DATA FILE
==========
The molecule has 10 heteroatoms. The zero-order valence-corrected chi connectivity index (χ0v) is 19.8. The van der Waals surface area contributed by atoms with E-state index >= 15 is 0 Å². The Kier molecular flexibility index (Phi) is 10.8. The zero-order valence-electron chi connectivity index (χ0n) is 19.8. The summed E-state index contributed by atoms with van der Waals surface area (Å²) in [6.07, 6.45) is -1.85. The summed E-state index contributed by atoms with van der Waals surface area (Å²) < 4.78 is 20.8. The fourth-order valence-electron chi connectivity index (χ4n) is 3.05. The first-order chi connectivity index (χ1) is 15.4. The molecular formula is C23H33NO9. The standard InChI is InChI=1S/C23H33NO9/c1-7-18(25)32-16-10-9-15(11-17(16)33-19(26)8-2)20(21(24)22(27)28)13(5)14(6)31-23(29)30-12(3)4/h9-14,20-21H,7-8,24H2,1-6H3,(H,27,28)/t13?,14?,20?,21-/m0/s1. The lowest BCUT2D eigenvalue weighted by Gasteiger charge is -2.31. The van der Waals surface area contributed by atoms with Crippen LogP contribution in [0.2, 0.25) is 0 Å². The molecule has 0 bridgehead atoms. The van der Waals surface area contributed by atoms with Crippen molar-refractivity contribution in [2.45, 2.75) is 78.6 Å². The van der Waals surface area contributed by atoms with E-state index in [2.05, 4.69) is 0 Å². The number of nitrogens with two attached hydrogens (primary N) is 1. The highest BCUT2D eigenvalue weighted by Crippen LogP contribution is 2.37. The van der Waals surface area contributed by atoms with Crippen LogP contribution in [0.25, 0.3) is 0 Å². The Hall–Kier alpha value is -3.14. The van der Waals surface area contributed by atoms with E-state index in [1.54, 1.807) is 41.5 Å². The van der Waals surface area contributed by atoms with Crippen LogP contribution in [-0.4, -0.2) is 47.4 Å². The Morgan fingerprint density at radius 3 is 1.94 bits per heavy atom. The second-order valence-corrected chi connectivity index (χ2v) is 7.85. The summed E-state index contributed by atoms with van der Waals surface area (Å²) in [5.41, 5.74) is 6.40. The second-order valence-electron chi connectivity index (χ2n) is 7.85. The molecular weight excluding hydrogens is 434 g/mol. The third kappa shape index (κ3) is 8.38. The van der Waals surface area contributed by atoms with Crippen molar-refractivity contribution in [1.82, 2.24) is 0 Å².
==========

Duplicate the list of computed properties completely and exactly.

The molecule has 10 heteroatoms. The zero-order valence-corrected chi connectivity index (χ0v) is 19.8. The van der Waals surface area contributed by atoms with E-state index >= 15 is 0 Å². The Kier molecular flexibility index (Phi) is 10.8. The zero-order valence-electron chi connectivity index (χ0n) is 19.8. The summed E-state index contributed by atoms with van der Waals surface area (Å²) in [6.07, 6.45) is -1.85. The summed E-state index contributed by atoms with van der Waals surface area (Å²) < 4.78 is 20.8. The fourth-order valence-electron chi connectivity index (χ4n) is 3.05. The first-order chi connectivity index (χ1) is 15.4. The molecular formula is C23H33NO9. The standard InChI is InChI=1S/C23H33NO9/c1-7-18(25)32-16-10-9-15(11-17(16)33-19(26)8-2)20(21(24)22(27)28)13(5)14(6)31-23(29)30-12(3)4/h9-14,20-21H,7-8,24H2,1-6H3,(H,27,28)/t13?,14?,20?,21-/m0/s1. The lowest BCUT2D eigenvalue weighted by Gasteiger charge is -2.31. The van der Waals surface area contributed by atoms with Crippen LogP contribution in [0.2, 0.25) is 0 Å². The molecule has 0 bridgehead atoms. The van der Waals surface area contributed by atoms with Crippen molar-refractivity contribution in [2.45, 2.75) is 78.6 Å². The van der Waals surface area contributed by atoms with E-state index in [2.05, 4.69) is 0 Å². The number of nitrogens with two attached hydrogens (primary N) is 1. The highest BCUT2D eigenvalue weighted by Crippen LogP contribution is 2.37. The van der Waals surface area contributed by atoms with Crippen LogP contribution in [0.25, 0.3) is 0 Å². The Hall–Kier alpha value is -3.14. The van der Waals surface area contributed by atoms with E-state index in [1.54, 1.807) is 41.5 Å². The van der Waals surface area contributed by atoms with Crippen LogP contribution in [-0.4, -0.2) is 47.4 Å². The Morgan fingerprint density at radius 3 is 1.94 bits per heavy atom. The second-order valence-corrected chi connectivity index (χ2v) is 7.85. The summed E-state index contributed by atoms with van der Waals surface area (Å²) in [5.41, 5.74) is 6.40. The second-order valence-electron chi connectivity index (χ2n) is 7.85. The molecular weight excluding hydrogens is 434 g/mol. The third kappa shape index (κ3) is 8.38. The van der Waals surface area contributed by atoms with Crippen molar-refractivity contribution in [1.82, 2.24) is 0 Å².